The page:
The spokesperson for the United Nations High Commissioner for Human Rights (OHCHR) expressed concern over Pakistan’s plan to deport undocumented Afghan refugees on November 1st. This will disproportionately affect more than a million Afghans who moved to Pakistan for safety.
The plan for mass deportation was announced earlier this month, after which, 59,780 individuals left Pakistan to return to Afghanistan due to fears of arrest. Currently, there are over 2 million Afghans living in Pakistan without proper documentation, of which 600,000 fled Afghanistan after the takeover of the Taliban in 2021.
Those facing risk of deportation are at even greater risk of being subjected to human rights abuses if they return to Afghanistan. Ravina Shamdasani, spokesperson for the OHCHR, said that “at particular risk are civil society activists, journalists, human rights defenders, former government officials and security members, and of course women and girls as a whole,” due to harsh policies of gender apartheid banning them from education, employment and many aspects of public life.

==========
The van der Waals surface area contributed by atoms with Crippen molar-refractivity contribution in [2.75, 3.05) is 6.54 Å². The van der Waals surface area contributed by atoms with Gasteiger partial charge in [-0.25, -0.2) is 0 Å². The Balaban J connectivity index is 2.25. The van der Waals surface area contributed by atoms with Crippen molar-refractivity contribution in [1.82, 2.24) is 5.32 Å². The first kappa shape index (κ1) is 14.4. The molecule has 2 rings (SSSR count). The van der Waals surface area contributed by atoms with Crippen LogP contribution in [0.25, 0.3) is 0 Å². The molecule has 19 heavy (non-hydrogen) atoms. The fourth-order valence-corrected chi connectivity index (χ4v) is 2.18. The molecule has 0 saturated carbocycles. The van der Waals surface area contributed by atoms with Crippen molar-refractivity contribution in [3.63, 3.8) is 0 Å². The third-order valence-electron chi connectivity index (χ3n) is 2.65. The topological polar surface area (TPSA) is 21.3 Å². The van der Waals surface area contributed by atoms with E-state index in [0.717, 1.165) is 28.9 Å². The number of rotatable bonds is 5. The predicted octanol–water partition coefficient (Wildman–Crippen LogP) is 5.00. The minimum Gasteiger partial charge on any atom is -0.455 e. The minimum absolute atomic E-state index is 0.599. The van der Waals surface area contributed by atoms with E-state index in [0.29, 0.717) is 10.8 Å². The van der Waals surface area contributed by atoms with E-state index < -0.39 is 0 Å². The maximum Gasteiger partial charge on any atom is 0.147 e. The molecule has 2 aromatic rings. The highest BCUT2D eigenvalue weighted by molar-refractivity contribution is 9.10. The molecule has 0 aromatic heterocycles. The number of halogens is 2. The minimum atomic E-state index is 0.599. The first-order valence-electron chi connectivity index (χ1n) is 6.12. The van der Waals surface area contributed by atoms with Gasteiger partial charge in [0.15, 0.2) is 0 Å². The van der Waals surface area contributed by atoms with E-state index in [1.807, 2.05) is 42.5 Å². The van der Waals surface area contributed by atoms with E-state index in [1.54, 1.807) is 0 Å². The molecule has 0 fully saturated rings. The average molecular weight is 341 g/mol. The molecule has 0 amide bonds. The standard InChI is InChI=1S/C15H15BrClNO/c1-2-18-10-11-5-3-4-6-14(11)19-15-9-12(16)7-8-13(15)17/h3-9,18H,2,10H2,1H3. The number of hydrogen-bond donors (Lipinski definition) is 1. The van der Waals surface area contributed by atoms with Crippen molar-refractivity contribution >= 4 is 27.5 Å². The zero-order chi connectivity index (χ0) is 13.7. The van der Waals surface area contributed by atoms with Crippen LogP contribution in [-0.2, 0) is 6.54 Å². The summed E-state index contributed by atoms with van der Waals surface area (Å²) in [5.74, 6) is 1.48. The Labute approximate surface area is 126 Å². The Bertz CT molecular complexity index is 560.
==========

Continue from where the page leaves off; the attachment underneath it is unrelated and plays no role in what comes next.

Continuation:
Deporting Afghans is a violation of the principle of non-refoulement, defined as the practice of not forcing refugees or asylum seekers to return to a country in which they are liable to be subjected to persecution. This international law is included in the Convention Against Torture (CAT), which Pakistan has ratified.
Afghanistan is experiencing an ongoing humanitarian crisis, worsened by two large earthquakes that hit Afghanistan’s northwestern Herat province. The international community has a responsibility to observe and respect the rights of Afghans, rather than punishing them.
OHCR 10/27/2023; OHCR